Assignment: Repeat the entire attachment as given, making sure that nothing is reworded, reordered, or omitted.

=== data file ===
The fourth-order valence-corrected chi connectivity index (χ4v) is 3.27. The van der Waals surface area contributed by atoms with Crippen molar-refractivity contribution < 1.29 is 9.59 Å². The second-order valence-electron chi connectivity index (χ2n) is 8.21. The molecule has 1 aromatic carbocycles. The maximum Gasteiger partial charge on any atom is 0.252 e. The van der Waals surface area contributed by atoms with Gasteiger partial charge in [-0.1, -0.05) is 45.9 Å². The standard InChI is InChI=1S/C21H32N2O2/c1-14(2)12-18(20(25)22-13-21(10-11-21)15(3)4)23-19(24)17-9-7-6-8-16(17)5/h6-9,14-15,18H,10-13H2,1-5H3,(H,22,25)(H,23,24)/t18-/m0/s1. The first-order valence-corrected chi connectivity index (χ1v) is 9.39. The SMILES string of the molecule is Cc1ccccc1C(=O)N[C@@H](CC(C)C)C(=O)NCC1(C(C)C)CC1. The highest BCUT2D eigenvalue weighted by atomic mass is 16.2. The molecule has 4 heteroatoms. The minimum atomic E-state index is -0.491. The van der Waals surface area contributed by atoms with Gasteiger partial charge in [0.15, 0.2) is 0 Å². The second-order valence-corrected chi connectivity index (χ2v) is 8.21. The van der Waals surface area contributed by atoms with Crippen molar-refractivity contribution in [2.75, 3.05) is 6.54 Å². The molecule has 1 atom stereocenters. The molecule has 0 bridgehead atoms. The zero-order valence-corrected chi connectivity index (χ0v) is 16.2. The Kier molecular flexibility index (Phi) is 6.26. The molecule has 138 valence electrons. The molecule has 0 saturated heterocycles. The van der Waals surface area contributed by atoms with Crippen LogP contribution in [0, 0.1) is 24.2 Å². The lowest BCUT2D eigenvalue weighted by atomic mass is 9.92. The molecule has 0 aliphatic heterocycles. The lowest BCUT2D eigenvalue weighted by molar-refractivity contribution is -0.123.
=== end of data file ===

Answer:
The fourth-order valence-corrected chi connectivity index (χ4v) is 3.27. The van der Waals surface area contributed by atoms with Crippen molar-refractivity contribution < 1.29 is 9.59 Å². The second-order valence-electron chi connectivity index (χ2n) is 8.21. The molecule has 1 aromatic carbocycles. The maximum Gasteiger partial charge on any atom is 0.252 e. The van der Waals surface area contributed by atoms with Gasteiger partial charge in [-0.1, -0.05) is 45.9 Å². The standard InChI is InChI=1S/C21H32N2O2/c1-14(2)12-18(20(25)22-13-21(10-11-21)15(3)4)23-19(24)17-9-7-6-8-16(17)5/h6-9,14-15,18H,10-13H2,1-5H3,(H,22,25)(H,23,24)/t18-/m0/s1. The first-order valence-corrected chi connectivity index (χ1v) is 9.39. The SMILES string of the molecule is Cc1ccccc1C(=O)N[C@@H](CC(C)C)C(=O)NCC1(C(C)C)CC1. The highest BCUT2D eigenvalue weighted by atomic mass is 16.2. The molecule has 4 heteroatoms. The minimum atomic E-state index is -0.491. The van der Waals surface area contributed by atoms with Gasteiger partial charge in [0.15, 0.2) is 0 Å². The second-order valence-corrected chi connectivity index (χ2v) is 8.21. The van der Waals surface area contributed by atoms with Crippen molar-refractivity contribution in [2.75, 3.05) is 6.54 Å². The molecule has 1 atom stereocenters. The molecule has 0 bridgehead atoms. The zero-order valence-corrected chi connectivity index (χ0v) is 16.2. The Kier molecular flexibility index (Phi) is 6.26. The molecule has 138 valence electrons. The molecule has 0 saturated heterocycles. The van der Waals surface area contributed by atoms with Crippen LogP contribution in [0, 0.1) is 24.2 Å². The lowest BCUT2D eigenvalue weighted by atomic mass is 9.92. The molecule has 0 aliphatic heterocycles. The lowest BCUT2D eigenvalue weighted by molar-refractivity contribution is -0.123.